Misty comes home Thursday, that making her gone almost three weeks. It sounds like she’s had a wonderful time visiting her parents – one of the best (ever?). I’m happy for her. She needed this. It will be nice to have her home again. After her shock at seeing how little housework I’ve done, that is. There’s still time for me to clean! My intentions are good (usually)!
Speaking of Misty, she’s been writing some great stuff ranging from design to linguistics on her new blog, which seems to be quickly achieving some popularity. I always told her she should write. About anything, but, especially, about design. She’s an expert in the field of user experience (UX) design. She was an interaction designer (IXD) before there was such a thing. She’s been highly influential in the design of highly influential (in attracting customers to buy) well-designed products. She has numerous patents, for Mataman’s sake!
But enough singing her praises. Her thoughts and opinions on design are far more mature than many others’ – especially those who are poor designers but use their corporate positions to (not design well) promote themselves as a “brand.” (You hear about this – self-branding, personal branding – all the time (interesting the relation to cattle). People more interested in looking and talking like designers than actually designing.
I’ve gotten off on a tangent. I meant to stop when I said I would back there.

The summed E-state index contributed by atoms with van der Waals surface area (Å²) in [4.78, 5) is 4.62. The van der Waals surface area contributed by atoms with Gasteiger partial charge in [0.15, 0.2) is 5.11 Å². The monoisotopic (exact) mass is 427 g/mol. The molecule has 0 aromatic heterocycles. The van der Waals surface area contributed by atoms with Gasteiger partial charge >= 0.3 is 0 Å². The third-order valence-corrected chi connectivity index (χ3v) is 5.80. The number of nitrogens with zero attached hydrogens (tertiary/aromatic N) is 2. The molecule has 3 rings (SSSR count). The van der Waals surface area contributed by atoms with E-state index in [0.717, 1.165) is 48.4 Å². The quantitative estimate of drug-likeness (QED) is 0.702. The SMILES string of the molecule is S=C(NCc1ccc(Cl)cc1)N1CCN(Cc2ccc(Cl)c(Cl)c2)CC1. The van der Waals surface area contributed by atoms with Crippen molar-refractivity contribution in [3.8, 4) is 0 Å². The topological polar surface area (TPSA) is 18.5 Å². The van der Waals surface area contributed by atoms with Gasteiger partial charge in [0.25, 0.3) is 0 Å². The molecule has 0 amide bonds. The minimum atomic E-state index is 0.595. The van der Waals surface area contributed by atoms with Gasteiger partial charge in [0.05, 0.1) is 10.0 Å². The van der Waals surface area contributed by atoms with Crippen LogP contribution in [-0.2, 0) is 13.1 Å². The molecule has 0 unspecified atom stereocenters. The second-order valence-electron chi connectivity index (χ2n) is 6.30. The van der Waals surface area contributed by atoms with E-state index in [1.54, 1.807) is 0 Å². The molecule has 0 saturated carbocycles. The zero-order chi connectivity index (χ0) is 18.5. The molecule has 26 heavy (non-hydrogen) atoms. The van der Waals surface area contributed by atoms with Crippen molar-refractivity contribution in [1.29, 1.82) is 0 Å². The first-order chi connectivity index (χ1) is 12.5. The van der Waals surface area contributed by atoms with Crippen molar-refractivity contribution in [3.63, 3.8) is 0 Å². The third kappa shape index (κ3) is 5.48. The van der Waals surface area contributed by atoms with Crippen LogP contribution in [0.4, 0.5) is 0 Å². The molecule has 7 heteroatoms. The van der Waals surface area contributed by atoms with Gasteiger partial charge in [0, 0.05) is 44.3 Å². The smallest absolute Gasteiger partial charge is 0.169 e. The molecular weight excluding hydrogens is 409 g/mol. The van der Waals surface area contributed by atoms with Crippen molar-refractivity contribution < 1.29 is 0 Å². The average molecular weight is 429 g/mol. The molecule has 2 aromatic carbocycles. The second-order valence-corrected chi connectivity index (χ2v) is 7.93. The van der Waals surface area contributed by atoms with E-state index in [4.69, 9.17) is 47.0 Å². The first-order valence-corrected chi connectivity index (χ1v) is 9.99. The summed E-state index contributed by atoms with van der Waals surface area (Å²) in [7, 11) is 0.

While Misty has been gone, I’ve mostly been working late and reading and being frustrated that working late is cutting into my personal reading time. Thursday and Friday I found myself up till 12:30 AM reading – just taking the time to finally decompress. The overworking – most times – is my own fault for just wanting to stay ahead of things rather than just on top of them, as I’ve said before. Sometimes – a lot – it’s because of others. (Many of the people I work with are LA- or SF-based, making the time differential a little disadvantageous to me. But, whatever.) Already today I’ve thought of things I could quickly knock out – creating a mass invite email to our webinar, emailing various people for status updates, etc. That would be put me ahead for Monday, but it wouldn’t prevent me from still finding other work to do (or surfing Facebook). My question being, I guess, should I sacrifice any of my weekend or personal time to work unless it’s necessary? Obviously, people’s answers will vary – and I think it is based on the person, the job, the situation and more. There will be some who are adamant – militant – about not working on the weekends in a culture filled with people and other influences that not only promote (and sometimes force) working on the weekends and at night as a virtue (and virtue always leads to happiness? Godliness? Right?) and being an intrinsic quality of one with a good work “ethic” (why is there no “leisure ethic” or “educational ethic?”)